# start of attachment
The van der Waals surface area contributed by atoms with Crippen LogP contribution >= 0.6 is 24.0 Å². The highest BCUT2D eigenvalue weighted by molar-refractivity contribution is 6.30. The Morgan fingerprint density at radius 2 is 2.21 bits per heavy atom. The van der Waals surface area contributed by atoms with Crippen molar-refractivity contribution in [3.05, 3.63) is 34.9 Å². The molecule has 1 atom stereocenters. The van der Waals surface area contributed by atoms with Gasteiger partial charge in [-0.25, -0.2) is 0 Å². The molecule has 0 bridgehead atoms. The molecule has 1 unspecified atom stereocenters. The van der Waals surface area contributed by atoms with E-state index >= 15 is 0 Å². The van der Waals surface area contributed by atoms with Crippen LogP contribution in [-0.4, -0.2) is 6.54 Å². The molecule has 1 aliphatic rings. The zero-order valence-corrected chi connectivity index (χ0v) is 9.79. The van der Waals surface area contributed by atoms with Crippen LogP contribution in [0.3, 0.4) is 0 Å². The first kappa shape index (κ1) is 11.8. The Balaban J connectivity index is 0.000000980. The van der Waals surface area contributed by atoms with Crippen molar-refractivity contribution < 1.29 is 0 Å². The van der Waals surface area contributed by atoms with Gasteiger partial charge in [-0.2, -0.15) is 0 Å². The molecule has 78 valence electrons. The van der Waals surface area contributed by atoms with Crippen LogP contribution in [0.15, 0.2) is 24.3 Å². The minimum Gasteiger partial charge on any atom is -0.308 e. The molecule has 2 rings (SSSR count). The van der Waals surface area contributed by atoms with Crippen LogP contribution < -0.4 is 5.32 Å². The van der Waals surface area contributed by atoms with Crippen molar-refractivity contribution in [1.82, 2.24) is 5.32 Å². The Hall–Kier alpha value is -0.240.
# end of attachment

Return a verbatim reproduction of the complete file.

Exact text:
The van der Waals surface area contributed by atoms with Crippen LogP contribution >= 0.6 is 24.0 Å². The highest BCUT2D eigenvalue weighted by molar-refractivity contribution is 6.30. The Morgan fingerprint density at radius 2 is 2.21 bits per heavy atom. The van der Waals surface area contributed by atoms with Crippen molar-refractivity contribution in [3.05, 3.63) is 34.9 Å². The molecule has 1 atom stereocenters. The van der Waals surface area contributed by atoms with Gasteiger partial charge in [-0.25, -0.2) is 0 Å². The molecule has 0 bridgehead atoms. The molecule has 1 unspecified atom stereocenters. The van der Waals surface area contributed by atoms with E-state index >= 15 is 0 Å². The van der Waals surface area contributed by atoms with Crippen LogP contribution in [-0.4, -0.2) is 6.54 Å². The molecule has 1 aliphatic rings. The zero-order valence-corrected chi connectivity index (χ0v) is 9.79. The van der Waals surface area contributed by atoms with Crippen LogP contribution in [0.3, 0.4) is 0 Å². The first kappa shape index (κ1) is 11.8. The Balaban J connectivity index is 0.000000980. The van der Waals surface area contributed by atoms with Crippen molar-refractivity contribution < 1.29 is 0 Å². The van der Waals surface area contributed by atoms with Gasteiger partial charge in [-0.2, -0.15) is 0 Å². The molecule has 78 valence electrons. The van der Waals surface area contributed by atoms with Crippen LogP contribution in [0.15, 0.2) is 24.3 Å². The minimum Gasteiger partial charge on any atom is -0.308 e. The molecule has 2 rings (SSSR count). The van der Waals surface area contributed by atoms with Crippen LogP contribution < -0.4 is 5.32 Å². The van der Waals surface area contributed by atoms with Crippen molar-refractivity contribution in [1.82, 2.24) is 5.32 Å². The Hall–Kier alpha value is -0.240.